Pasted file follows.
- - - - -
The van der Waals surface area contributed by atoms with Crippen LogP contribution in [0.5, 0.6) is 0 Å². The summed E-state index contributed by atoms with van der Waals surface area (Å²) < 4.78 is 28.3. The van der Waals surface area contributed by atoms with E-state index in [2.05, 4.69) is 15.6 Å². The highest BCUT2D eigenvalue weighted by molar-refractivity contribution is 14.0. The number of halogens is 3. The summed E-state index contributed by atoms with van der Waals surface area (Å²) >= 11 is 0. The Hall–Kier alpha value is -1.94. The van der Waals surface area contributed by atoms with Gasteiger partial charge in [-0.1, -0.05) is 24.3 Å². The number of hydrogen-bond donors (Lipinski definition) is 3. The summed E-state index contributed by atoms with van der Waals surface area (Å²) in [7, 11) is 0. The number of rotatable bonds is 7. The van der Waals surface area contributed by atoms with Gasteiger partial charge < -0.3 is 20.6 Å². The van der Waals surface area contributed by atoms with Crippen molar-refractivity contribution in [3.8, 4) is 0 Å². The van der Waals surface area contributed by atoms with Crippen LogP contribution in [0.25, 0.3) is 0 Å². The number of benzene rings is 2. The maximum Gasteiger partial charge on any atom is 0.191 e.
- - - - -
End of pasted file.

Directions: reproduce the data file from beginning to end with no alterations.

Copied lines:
The van der Waals surface area contributed by atoms with Crippen LogP contribution in [0.5, 0.6) is 0 Å². The summed E-state index contributed by atoms with van der Waals surface area (Å²) < 4.78 is 28.3. The van der Waals surface area contributed by atoms with E-state index in [2.05, 4.69) is 15.6 Å². The highest BCUT2D eigenvalue weighted by molar-refractivity contribution is 14.0. The number of halogens is 3. The summed E-state index contributed by atoms with van der Waals surface area (Å²) >= 11 is 0. The Hall–Kier alpha value is -1.94. The van der Waals surface area contributed by atoms with Gasteiger partial charge in [-0.1, -0.05) is 24.3 Å². The number of hydrogen-bond donors (Lipinski definition) is 3. The summed E-state index contributed by atoms with van der Waals surface area (Å²) in [7, 11) is 0. The number of rotatable bonds is 7. The van der Waals surface area contributed by atoms with Gasteiger partial charge < -0.3 is 20.6 Å². The van der Waals surface area contributed by atoms with Crippen molar-refractivity contribution in [3.8, 4) is 0 Å². The van der Waals surface area contributed by atoms with Crippen LogP contribution in [0.25, 0.3) is 0 Å². The number of benzene rings is 2. The maximum Gasteiger partial charge on any atom is 0.191 e.